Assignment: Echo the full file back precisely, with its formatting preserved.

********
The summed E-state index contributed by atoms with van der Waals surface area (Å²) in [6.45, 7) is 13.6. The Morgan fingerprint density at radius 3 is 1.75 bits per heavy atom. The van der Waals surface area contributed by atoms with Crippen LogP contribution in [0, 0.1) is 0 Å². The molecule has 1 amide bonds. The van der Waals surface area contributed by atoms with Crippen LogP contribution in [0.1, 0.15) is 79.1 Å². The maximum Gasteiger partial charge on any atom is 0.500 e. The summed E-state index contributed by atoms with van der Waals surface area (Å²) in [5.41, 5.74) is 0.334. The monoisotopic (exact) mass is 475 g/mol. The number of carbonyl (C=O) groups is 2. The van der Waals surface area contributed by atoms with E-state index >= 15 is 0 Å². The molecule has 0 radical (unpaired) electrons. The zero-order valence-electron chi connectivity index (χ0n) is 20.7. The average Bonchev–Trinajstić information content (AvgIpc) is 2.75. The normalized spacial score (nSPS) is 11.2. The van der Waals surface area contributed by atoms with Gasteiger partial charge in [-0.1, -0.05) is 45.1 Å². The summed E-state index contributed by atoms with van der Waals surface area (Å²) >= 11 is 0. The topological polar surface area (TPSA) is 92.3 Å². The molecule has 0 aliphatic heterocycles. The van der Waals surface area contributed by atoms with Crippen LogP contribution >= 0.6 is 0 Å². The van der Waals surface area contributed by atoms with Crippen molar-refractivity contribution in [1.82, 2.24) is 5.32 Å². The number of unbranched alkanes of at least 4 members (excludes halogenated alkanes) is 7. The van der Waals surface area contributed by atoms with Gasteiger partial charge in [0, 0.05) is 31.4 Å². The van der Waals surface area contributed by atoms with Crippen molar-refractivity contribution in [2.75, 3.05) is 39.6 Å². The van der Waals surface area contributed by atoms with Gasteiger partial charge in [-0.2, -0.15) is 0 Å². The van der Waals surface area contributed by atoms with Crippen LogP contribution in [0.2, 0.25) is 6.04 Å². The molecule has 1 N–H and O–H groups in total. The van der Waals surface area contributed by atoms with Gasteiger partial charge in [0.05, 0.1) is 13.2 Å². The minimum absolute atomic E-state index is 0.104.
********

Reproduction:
The summed E-state index contributed by atoms with van der Waals surface area (Å²) in [6.45, 7) is 13.6. The Morgan fingerprint density at radius 3 is 1.75 bits per heavy atom. The van der Waals surface area contributed by atoms with Crippen LogP contribution in [0, 0.1) is 0 Å². The molecule has 1 amide bonds. The van der Waals surface area contributed by atoms with Crippen LogP contribution in [0.1, 0.15) is 79.1 Å². The maximum Gasteiger partial charge on any atom is 0.500 e. The summed E-state index contributed by atoms with van der Waals surface area (Å²) in [5.41, 5.74) is 0.334. The monoisotopic (exact) mass is 475 g/mol. The number of carbonyl (C=O) groups is 2. The van der Waals surface area contributed by atoms with E-state index >= 15 is 0 Å². The molecule has 0 radical (unpaired) electrons. The zero-order valence-electron chi connectivity index (χ0n) is 20.7. The average Bonchev–Trinajstić information content (AvgIpc) is 2.75. The normalized spacial score (nSPS) is 11.2. The van der Waals surface area contributed by atoms with Gasteiger partial charge in [-0.1, -0.05) is 45.1 Å². The summed E-state index contributed by atoms with van der Waals surface area (Å²) >= 11 is 0. The topological polar surface area (TPSA) is 92.3 Å². The molecule has 0 aliphatic heterocycles. The van der Waals surface area contributed by atoms with Crippen LogP contribution >= 0.6 is 0 Å². The van der Waals surface area contributed by atoms with Crippen molar-refractivity contribution in [1.82, 2.24) is 5.32 Å². The number of unbranched alkanes of at least 4 members (excludes halogenated alkanes) is 7. The van der Waals surface area contributed by atoms with Gasteiger partial charge in [0, 0.05) is 31.4 Å². The van der Waals surface area contributed by atoms with Crippen molar-refractivity contribution in [2.75, 3.05) is 39.6 Å². The van der Waals surface area contributed by atoms with Gasteiger partial charge in [-0.2, -0.15) is 0 Å². The van der Waals surface area contributed by atoms with Crippen LogP contribution in [0.2, 0.25) is 6.04 Å². The molecule has 1 N–H and O–H groups in total. The van der Waals surface area contributed by atoms with Gasteiger partial charge in [0.05, 0.1) is 13.2 Å². The minimum absolute atomic E-state index is 0.104.